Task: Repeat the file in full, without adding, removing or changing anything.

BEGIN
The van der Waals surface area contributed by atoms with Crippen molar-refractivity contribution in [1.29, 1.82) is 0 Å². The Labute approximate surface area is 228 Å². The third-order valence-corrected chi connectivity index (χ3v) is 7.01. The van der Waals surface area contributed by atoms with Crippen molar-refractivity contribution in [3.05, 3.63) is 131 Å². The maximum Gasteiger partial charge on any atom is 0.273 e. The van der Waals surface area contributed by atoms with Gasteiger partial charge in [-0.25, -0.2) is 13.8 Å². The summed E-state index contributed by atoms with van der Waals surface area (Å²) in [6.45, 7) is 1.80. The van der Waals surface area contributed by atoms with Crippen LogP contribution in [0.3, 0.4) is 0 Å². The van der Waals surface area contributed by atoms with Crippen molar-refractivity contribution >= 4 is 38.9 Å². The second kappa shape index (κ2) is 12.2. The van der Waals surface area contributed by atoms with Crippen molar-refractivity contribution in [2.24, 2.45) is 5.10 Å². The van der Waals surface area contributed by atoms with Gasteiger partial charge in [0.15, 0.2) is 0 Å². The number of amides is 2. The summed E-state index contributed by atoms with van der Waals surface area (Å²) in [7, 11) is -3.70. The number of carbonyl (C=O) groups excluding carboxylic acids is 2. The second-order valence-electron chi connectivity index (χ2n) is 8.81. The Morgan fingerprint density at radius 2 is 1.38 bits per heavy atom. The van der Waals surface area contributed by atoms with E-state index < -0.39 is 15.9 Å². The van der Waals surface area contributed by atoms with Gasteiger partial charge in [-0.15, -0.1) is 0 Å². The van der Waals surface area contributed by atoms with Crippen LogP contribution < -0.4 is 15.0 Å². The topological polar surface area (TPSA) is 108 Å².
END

The van der Waals surface area contributed by atoms with Crippen molar-refractivity contribution in [1.29, 1.82) is 0 Å². The Labute approximate surface area is 228 Å². The third-order valence-corrected chi connectivity index (χ3v) is 7.01. The van der Waals surface area contributed by atoms with Crippen molar-refractivity contribution in [3.05, 3.63) is 131 Å². The maximum Gasteiger partial charge on any atom is 0.273 e. The van der Waals surface area contributed by atoms with Gasteiger partial charge in [-0.25, -0.2) is 13.8 Å². The summed E-state index contributed by atoms with van der Waals surface area (Å²) in [6.45, 7) is 1.80. The van der Waals surface area contributed by atoms with Crippen LogP contribution in [0.3, 0.4) is 0 Å². The van der Waals surface area contributed by atoms with Crippen molar-refractivity contribution >= 4 is 38.9 Å². The second kappa shape index (κ2) is 12.2. The van der Waals surface area contributed by atoms with Crippen molar-refractivity contribution in [2.24, 2.45) is 5.10 Å². The van der Waals surface area contributed by atoms with Gasteiger partial charge in [0.15, 0.2) is 0 Å². The number of amides is 2. The summed E-state index contributed by atoms with van der Waals surface area (Å²) in [7, 11) is -3.70. The number of carbonyl (C=O) groups excluding carboxylic acids is 2. The second-order valence-electron chi connectivity index (χ2n) is 8.81. The Morgan fingerprint density at radius 2 is 1.38 bits per heavy atom. The van der Waals surface area contributed by atoms with E-state index < -0.39 is 15.9 Å². The van der Waals surface area contributed by atoms with Gasteiger partial charge in [-0.15, -0.1) is 0 Å². The van der Waals surface area contributed by atoms with Crippen LogP contribution < -0.4 is 15.0 Å². The topological polar surface area (TPSA) is 108 Å².